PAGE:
Legal Center Move to Protect Rights of Ohio Gold and Silver/Precious Metals Dealers to do Business

Regulations prohibit advertising and impose warrantless searches

FOR IMMEDIATE RELEASE
October 31, 2012

MEDIA CONTACT
Maurice A . Thompson

Columbus, OH – The 1851 Center for Constitutional Law today moved in federal court to immediately enjoin the state from enforcing the “Ohio Precious Metals Dealers Act,” against Ohio coin dealers threatened with criminal sanction for advertising their businesses, and sweeping warrantless searches of their business records and properties without probable cause.

The legal action is filed on behalf of Liberty Coins, a Delaware, Ohio coin dealer ordered by the Ohio Department of Commerce to cease all advertising indicating that it purchases gold and silver and all actual purchases of gold and silver, and threatened with a $10,000 fine and jail time if it does not comply.

The Supreme Court has repeatedly confirmed that First Amendment applies to “commercial speech,” which includes advertising. Nevertheless, the Ohio Department of Commerce has begun vigorous enforcement of regulations prohibiting coin dealers from advertising without a license, and requiring a license if they do advertise (conditioned on a state finding of “good character and reputation”). Once licensed, state and local agents may search and seize any item or business record without a search warrant or finding of probable cause, and may do so on a daily basis.

The Department of Commerce enforcement policies, which exempt banks, jewelers, and other special interests, appear to be targeted at preventing theft and resale of gold and silver items. However, the policies punish any coin or precious metals dealer who advertises “we buy gold and silver,” even if that dealer, as Liberty Coins does, purchases gold and silver items exempted by the Act, such as certain collectibles, coins, hallmark bars, ingots, numismatics.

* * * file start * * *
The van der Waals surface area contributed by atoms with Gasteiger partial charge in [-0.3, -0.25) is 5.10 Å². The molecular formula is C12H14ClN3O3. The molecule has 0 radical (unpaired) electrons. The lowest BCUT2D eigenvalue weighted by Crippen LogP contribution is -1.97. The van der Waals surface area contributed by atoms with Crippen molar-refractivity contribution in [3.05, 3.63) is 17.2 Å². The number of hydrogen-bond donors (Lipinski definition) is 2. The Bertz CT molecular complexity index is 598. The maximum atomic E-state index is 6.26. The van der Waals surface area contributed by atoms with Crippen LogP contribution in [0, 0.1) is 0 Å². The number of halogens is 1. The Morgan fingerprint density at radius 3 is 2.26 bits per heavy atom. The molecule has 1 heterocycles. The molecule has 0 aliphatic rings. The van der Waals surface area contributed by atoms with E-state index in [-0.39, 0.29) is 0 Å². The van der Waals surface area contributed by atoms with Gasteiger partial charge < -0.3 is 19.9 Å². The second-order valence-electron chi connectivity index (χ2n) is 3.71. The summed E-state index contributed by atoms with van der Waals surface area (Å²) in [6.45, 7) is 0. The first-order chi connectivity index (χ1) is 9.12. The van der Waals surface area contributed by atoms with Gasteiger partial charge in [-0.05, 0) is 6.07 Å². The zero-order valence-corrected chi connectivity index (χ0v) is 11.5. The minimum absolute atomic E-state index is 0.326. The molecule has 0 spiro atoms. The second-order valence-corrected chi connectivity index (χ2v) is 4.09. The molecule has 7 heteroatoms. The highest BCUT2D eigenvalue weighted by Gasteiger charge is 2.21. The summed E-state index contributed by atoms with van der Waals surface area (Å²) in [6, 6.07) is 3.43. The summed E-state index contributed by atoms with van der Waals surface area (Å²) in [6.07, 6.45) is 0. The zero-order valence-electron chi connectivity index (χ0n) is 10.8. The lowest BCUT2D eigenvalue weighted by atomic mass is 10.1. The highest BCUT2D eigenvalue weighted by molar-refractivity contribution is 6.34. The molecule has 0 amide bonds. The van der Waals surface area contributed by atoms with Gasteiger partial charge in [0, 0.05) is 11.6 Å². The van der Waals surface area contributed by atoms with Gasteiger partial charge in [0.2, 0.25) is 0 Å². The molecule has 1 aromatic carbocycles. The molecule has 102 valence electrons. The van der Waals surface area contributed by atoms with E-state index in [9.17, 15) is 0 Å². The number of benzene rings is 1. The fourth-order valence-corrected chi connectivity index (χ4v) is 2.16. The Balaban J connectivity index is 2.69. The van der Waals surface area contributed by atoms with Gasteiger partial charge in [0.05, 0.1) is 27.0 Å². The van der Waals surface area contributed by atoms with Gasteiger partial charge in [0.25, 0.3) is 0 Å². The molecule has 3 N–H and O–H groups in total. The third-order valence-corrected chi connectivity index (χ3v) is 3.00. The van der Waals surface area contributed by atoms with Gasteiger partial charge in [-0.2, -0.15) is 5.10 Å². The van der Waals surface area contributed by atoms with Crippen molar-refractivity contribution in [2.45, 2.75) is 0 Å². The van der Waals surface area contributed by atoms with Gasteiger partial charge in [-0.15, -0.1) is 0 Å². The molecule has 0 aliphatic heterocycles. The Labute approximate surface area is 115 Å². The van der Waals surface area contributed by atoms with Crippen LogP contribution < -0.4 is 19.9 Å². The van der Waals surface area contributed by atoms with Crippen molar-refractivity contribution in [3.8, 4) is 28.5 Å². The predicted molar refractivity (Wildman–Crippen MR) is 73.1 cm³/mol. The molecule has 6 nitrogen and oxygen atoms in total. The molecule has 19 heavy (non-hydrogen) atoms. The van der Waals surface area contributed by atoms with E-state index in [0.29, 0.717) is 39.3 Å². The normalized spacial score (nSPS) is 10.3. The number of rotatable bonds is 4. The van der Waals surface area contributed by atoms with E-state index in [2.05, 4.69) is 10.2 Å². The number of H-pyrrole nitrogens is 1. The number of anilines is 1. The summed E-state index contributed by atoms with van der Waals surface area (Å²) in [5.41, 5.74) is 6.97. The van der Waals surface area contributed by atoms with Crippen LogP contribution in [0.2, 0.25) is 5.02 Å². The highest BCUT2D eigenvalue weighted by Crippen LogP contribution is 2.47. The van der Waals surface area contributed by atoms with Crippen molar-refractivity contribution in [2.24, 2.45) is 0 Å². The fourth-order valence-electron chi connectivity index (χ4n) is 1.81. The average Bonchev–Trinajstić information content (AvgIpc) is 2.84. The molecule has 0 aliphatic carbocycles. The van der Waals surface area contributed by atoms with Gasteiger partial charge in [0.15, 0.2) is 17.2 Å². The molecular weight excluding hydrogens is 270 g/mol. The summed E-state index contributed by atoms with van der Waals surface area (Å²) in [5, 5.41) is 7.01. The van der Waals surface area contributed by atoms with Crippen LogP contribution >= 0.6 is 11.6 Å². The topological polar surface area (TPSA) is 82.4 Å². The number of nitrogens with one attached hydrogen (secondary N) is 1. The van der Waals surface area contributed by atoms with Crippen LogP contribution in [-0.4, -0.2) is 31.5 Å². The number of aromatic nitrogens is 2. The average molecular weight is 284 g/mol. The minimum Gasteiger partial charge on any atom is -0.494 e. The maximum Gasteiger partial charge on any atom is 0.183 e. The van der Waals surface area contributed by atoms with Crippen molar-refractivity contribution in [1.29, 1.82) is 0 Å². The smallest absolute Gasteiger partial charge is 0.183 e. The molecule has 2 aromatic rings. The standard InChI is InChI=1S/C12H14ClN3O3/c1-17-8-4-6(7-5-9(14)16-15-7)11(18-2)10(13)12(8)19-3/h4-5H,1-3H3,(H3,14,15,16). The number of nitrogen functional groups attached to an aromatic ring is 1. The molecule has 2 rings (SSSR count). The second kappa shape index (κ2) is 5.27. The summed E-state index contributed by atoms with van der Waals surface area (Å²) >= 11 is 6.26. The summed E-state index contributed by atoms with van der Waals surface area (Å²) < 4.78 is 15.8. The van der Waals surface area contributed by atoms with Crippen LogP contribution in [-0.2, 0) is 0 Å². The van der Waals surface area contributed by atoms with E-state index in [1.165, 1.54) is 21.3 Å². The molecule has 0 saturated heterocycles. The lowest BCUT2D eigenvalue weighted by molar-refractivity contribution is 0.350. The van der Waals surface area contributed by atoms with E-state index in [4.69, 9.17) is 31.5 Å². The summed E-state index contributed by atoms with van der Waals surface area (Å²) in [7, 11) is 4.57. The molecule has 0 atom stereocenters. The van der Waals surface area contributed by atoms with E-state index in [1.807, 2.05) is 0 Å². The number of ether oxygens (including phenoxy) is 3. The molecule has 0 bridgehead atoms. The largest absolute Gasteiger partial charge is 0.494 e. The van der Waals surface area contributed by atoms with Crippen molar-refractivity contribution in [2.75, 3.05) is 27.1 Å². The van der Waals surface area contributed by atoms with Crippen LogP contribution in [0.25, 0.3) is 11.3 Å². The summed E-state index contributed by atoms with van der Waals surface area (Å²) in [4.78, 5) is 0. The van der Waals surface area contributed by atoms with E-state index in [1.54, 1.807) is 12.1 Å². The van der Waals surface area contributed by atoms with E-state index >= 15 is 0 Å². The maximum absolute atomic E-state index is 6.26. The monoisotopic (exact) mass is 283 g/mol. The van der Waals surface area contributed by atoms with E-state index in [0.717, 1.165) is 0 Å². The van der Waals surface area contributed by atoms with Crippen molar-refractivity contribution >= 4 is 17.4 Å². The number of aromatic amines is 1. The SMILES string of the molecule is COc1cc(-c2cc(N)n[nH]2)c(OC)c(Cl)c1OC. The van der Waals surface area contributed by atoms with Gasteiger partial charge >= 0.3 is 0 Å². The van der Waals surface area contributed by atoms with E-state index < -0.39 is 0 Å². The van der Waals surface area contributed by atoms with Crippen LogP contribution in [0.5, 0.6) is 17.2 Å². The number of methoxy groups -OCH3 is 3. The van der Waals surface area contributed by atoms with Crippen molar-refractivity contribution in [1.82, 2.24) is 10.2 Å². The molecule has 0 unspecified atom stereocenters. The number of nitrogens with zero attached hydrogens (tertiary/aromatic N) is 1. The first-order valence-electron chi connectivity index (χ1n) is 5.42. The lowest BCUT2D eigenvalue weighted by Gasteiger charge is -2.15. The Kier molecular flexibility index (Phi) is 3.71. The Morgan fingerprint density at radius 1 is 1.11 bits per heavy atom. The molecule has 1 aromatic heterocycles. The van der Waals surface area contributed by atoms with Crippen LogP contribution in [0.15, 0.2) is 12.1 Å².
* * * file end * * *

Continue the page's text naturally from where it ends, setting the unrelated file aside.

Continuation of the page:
Further, the regulations apply only to coin dealer to advertise, entirely exempting those who do not. The state defines advertising to include business cards and signs in storefront windows making reference to gold and silver.

The lawsuit seeks to restore the right of Ohio retail gold and silver coin dealers to be free from a licensing regime that punishes them on the basis of their speech, and subject them to unconstitutionally sweeping searches and seizures.

“This Act and its aggressive enforcement treats the many Ohio small businesses who participate in gold and silver markets as public utilities at best, and criminals at worst, irrespective of whether they have done harm,’” said Maurice Thompson, Executive Director of the 1851 Center.

“The state misguidedly seeks to advance its mission of ‘preventing theft and resale of precious metals’ through gag orders, warrantless searches, and criminalization of innocent small businesses. Fortunately, the First Amendment allows us to protect Ohioans’ rights to engage in truthful promotion of their businesses, and to run a business without constant subjection to unlimited warrantless searches of one’s property and records by state agents. And protect these rights we must: if these regulations are upheld, there is nothing stopping the state from imposing similarly on all business activity with the state.”

The state’s heightened enforcement tactics, which effectively put many coin dealers out of business, come at a time of rising precious metals prices, where despite an already burdensome state sales tax on the purchase of precious metals, and increasing number of Ohioans seek to use gold and silver to protect their savings against potential inflation due to federal government increases in the money supply.

Read Liberty Coins’ Complaint HERE.

Read Liberty Coins’ Motion for Preliminary Injunction HERE.

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The 1851 Center for Constitutional Law is a non-profit, non-partisan legal center dedicated to protecting the constitutional rights of Ohioans from government abuse. The 1851 Center litigates constitutional issues related to property rights, voting rights, regulation, taxation, and search and seizures.